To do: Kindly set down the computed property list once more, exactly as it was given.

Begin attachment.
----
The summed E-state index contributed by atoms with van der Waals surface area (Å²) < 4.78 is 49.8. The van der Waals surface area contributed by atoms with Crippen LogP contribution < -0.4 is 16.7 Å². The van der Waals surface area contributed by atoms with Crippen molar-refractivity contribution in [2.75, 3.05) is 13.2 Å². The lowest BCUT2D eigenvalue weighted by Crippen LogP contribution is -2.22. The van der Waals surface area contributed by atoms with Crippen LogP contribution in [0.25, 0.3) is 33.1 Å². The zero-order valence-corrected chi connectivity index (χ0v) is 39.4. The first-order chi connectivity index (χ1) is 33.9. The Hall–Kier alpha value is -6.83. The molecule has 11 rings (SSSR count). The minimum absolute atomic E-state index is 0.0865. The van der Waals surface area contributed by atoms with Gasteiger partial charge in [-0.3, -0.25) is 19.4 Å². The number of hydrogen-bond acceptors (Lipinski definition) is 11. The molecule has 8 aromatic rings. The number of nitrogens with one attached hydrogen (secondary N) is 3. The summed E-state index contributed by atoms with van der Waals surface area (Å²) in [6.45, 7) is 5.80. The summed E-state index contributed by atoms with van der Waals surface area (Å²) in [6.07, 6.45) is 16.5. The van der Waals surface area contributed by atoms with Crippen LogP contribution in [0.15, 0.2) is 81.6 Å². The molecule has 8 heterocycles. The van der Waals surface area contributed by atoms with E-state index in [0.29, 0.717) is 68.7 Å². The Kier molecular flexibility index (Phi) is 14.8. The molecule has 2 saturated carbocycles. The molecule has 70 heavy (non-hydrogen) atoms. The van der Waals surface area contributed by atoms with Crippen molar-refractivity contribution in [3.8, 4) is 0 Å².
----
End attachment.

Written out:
The summed E-state index contributed by atoms with van der Waals surface area (Å²) < 4.78 is 49.8. The van der Waals surface area contributed by atoms with Crippen LogP contribution < -0.4 is 16.7 Å². The van der Waals surface area contributed by atoms with Crippen molar-refractivity contribution in [2.75, 3.05) is 13.2 Å². The lowest BCUT2D eigenvalue weighted by Crippen LogP contribution is -2.22. The van der Waals surface area contributed by atoms with Crippen LogP contribution in [0.25, 0.3) is 33.1 Å². The zero-order valence-corrected chi connectivity index (χ0v) is 39.4. The first-order chi connectivity index (χ1) is 33.9. The Hall–Kier alpha value is -6.83. The molecule has 11 rings (SSSR count). The minimum absolute atomic E-state index is 0.0865. The van der Waals surface area contributed by atoms with Gasteiger partial charge in [-0.3, -0.25) is 19.4 Å². The number of hydrogen-bond acceptors (Lipinski definition) is 11. The molecule has 8 aromatic rings. The number of nitrogens with one attached hydrogen (secondary N) is 3. The summed E-state index contributed by atoms with van der Waals surface area (Å²) in [6.45, 7) is 5.80. The summed E-state index contributed by atoms with van der Waals surface area (Å²) in [6.07, 6.45) is 16.5. The van der Waals surface area contributed by atoms with Crippen LogP contribution in [0.15, 0.2) is 81.6 Å². The molecule has 8 heterocycles. The van der Waals surface area contributed by atoms with E-state index in [0.29, 0.717) is 68.7 Å². The Kier molecular flexibility index (Phi) is 14.8. The molecule has 2 saturated carbocycles. The molecule has 70 heavy (non-hydrogen) atoms. The van der Waals surface area contributed by atoms with Crippen molar-refractivity contribution in [3.8, 4) is 0 Å².